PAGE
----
Chapter 8, titled “Real-Time communications in Wireless Sensor Networks”, presents the state-of-the-art of real-time communication in Wireless Sensor Networks (WSNs). It also discusses the different communication protocols proposed in the literatures, together with their respective advantages and drawbacks, by focusing on MAC and routing key layers in real-time communication. As most existing protocols are not suitable under realistic constraints where sensor nodes and wireless links are unreliable, the chapter ends with some insights about future trends in designing real-time protocols.

Chapter 9, titled “A Survey of IP Layer Mobility Management Protocols in Next Generation Wireless Networks”, provides a survey of IP layer mobility management protocols in next generation wireless networks. More precisely, it elaborates on the mobility support in IPv6 (MIPv6), hierarchical mobile IPv6 mobility management (HMIPv6), fast handovers for mobile IPv6 (FMIPv6), fast handover for hierarchical mobile IPv6 (F-HMIPv6) and proxy mobile IPv6 (PMIPv6). Finally, it describes future trends about mobility management.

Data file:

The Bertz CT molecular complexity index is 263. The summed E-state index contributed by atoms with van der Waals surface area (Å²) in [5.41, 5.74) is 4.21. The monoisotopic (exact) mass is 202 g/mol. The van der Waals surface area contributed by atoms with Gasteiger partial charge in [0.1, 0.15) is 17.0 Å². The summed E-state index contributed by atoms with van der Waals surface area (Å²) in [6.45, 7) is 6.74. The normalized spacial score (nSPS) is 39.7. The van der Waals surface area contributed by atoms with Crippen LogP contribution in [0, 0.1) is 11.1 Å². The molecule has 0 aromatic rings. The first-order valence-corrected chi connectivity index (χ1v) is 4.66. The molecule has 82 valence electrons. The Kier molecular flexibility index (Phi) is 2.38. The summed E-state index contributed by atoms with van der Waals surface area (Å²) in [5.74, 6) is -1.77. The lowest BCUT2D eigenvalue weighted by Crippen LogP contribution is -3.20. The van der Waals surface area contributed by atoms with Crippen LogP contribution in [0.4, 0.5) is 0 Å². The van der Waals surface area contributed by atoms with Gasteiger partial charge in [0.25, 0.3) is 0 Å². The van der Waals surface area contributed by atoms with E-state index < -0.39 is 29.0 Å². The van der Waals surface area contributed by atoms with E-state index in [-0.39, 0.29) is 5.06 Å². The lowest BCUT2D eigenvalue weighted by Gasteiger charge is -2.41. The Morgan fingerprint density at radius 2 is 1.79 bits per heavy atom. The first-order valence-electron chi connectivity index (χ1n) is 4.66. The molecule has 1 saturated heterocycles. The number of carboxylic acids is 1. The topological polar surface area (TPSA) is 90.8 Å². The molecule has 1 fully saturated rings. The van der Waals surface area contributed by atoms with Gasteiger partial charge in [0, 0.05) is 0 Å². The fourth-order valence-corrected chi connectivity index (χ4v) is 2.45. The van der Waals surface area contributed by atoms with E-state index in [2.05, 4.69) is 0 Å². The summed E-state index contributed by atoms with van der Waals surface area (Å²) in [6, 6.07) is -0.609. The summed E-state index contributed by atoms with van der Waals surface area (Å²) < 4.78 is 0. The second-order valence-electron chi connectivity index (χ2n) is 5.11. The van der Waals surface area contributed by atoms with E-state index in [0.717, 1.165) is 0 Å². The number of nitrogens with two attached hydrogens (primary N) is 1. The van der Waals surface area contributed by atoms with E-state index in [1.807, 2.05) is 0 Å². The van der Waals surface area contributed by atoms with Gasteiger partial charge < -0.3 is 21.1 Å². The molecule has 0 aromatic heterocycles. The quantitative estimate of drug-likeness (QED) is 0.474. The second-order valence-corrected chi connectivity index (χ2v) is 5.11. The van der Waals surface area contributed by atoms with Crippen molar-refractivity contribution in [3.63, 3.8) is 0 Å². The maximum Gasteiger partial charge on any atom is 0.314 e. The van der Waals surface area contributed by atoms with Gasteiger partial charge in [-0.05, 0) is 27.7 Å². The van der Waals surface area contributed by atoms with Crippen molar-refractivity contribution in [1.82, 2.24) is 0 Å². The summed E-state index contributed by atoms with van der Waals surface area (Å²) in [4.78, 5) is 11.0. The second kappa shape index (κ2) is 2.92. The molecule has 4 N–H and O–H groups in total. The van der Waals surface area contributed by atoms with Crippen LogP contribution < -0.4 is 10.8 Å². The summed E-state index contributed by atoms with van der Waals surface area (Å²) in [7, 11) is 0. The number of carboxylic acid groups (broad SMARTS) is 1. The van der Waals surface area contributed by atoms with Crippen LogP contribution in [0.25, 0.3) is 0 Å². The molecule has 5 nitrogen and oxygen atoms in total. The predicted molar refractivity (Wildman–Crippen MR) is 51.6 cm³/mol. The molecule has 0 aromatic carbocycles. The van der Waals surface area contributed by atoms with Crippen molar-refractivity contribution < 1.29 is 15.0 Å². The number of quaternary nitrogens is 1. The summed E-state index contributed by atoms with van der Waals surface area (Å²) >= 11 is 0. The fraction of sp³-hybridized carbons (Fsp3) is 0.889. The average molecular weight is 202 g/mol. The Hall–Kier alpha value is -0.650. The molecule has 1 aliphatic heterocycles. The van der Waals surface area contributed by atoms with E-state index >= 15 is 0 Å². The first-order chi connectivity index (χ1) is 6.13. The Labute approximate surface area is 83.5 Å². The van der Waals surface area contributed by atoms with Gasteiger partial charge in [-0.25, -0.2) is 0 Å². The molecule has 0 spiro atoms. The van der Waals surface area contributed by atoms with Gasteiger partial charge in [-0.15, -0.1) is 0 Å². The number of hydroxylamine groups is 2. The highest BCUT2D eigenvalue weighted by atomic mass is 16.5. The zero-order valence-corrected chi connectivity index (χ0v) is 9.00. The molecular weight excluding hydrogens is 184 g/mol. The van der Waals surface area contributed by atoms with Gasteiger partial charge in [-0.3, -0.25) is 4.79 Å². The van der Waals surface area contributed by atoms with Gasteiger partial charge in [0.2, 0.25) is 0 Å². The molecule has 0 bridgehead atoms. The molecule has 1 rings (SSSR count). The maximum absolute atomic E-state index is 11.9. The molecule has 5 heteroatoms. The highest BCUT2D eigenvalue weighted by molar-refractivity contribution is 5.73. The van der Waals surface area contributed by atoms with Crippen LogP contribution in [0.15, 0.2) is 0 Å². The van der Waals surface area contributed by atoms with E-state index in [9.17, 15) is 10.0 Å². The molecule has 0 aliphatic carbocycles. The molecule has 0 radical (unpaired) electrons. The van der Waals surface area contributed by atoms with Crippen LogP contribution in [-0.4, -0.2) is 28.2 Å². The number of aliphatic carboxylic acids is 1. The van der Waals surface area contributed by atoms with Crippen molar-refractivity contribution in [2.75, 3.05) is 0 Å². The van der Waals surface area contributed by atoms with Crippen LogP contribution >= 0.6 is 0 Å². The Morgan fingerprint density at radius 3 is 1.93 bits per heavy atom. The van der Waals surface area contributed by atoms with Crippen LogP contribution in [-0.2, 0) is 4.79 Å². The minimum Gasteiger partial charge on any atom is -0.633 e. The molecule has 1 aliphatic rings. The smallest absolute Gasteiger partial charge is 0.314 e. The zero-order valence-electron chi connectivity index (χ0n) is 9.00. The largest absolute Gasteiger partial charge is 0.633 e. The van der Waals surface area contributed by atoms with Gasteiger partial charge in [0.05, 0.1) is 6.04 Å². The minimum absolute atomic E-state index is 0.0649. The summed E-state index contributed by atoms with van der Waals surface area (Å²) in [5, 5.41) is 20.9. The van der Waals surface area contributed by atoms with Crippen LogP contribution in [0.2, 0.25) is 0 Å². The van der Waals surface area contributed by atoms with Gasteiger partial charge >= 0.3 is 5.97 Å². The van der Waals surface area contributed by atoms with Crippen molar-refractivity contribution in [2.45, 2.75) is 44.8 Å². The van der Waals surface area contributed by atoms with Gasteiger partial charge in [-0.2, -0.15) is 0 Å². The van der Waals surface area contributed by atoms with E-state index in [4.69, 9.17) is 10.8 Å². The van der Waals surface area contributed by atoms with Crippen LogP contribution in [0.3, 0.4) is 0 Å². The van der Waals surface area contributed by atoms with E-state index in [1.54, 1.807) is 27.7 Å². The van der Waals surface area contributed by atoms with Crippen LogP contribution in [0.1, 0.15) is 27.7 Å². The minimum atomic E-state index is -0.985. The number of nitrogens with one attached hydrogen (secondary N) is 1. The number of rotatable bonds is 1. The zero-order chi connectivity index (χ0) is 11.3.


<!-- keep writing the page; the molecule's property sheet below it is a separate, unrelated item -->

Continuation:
Chapter 10, “Auditory Feedback for Network Intrusion Detection”, describes literature research on the benefits and challenges of Auditory Display applied to wireless, wired, and mobile network intrusion detection. It also highlights further work on Auditory Display and multimodal interfaces to support intrusion detection in wireless mesh networks.

Chapter 11, titled “Peer-to-Peer over Mobile Ad hoc Networks”, reviews various approaches for the convergence of Peer-to-Peer (P2P) and Mobile Ad hoc Networks (MANETs), identifying strengths and weaknesses, and putting things in perspective. After looking at each technology independently, considering their commonalities and differences, it surveys existing literature on the topic of P2P over MANETs, then discusses the state-of-the-art that leads to the identification of the key areas requiring further research.